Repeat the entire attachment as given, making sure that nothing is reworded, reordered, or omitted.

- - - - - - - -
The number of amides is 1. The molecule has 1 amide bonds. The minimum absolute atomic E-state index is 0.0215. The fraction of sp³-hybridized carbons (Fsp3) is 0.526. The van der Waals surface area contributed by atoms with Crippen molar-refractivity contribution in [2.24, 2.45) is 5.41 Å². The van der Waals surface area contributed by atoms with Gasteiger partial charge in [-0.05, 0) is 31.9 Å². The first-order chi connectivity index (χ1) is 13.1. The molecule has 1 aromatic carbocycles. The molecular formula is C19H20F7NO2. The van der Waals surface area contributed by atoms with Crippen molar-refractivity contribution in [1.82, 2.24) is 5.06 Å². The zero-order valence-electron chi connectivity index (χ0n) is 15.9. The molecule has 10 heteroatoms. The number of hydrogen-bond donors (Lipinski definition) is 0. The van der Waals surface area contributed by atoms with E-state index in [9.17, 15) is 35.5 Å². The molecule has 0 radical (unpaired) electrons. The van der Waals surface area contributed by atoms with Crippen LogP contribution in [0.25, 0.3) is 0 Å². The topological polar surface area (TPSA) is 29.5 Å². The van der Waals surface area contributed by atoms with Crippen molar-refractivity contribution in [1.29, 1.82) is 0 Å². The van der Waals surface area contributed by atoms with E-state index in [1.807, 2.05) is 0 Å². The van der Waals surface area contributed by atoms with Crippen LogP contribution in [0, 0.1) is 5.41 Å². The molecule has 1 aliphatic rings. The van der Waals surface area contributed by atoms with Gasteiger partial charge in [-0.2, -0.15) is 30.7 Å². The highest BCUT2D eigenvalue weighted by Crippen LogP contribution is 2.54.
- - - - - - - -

The number of amides is 1. The molecule has 1 amide bonds. The minimum absolute atomic E-state index is 0.0215. The fraction of sp³-hybridized carbons (Fsp3) is 0.526. The van der Waals surface area contributed by atoms with Crippen molar-refractivity contribution in [2.24, 2.45) is 5.41 Å². The van der Waals surface area contributed by atoms with Gasteiger partial charge in [-0.05, 0) is 31.9 Å². The first-order chi connectivity index (χ1) is 13.1. The molecule has 1 aromatic carbocycles. The molecular formula is C19H20F7NO2. The van der Waals surface area contributed by atoms with Crippen molar-refractivity contribution in [1.82, 2.24) is 5.06 Å². The zero-order valence-electron chi connectivity index (χ0n) is 15.9. The molecule has 10 heteroatoms. The number of hydrogen-bond donors (Lipinski definition) is 0. The van der Waals surface area contributed by atoms with E-state index in [9.17, 15) is 35.5 Å². The molecule has 0 radical (unpaired) electrons. The van der Waals surface area contributed by atoms with Crippen LogP contribution in [0.25, 0.3) is 0 Å². The topological polar surface area (TPSA) is 29.5 Å². The van der Waals surface area contributed by atoms with Crippen molar-refractivity contribution in [1.29, 1.82) is 0 Å². The van der Waals surface area contributed by atoms with E-state index in [1.807, 2.05) is 0 Å². The van der Waals surface area contributed by atoms with Crippen LogP contribution in [0, 0.1) is 5.41 Å². The molecule has 1 aliphatic rings. The van der Waals surface area contributed by atoms with Gasteiger partial charge in [-0.2, -0.15) is 30.7 Å². The highest BCUT2D eigenvalue weighted by Crippen LogP contribution is 2.54.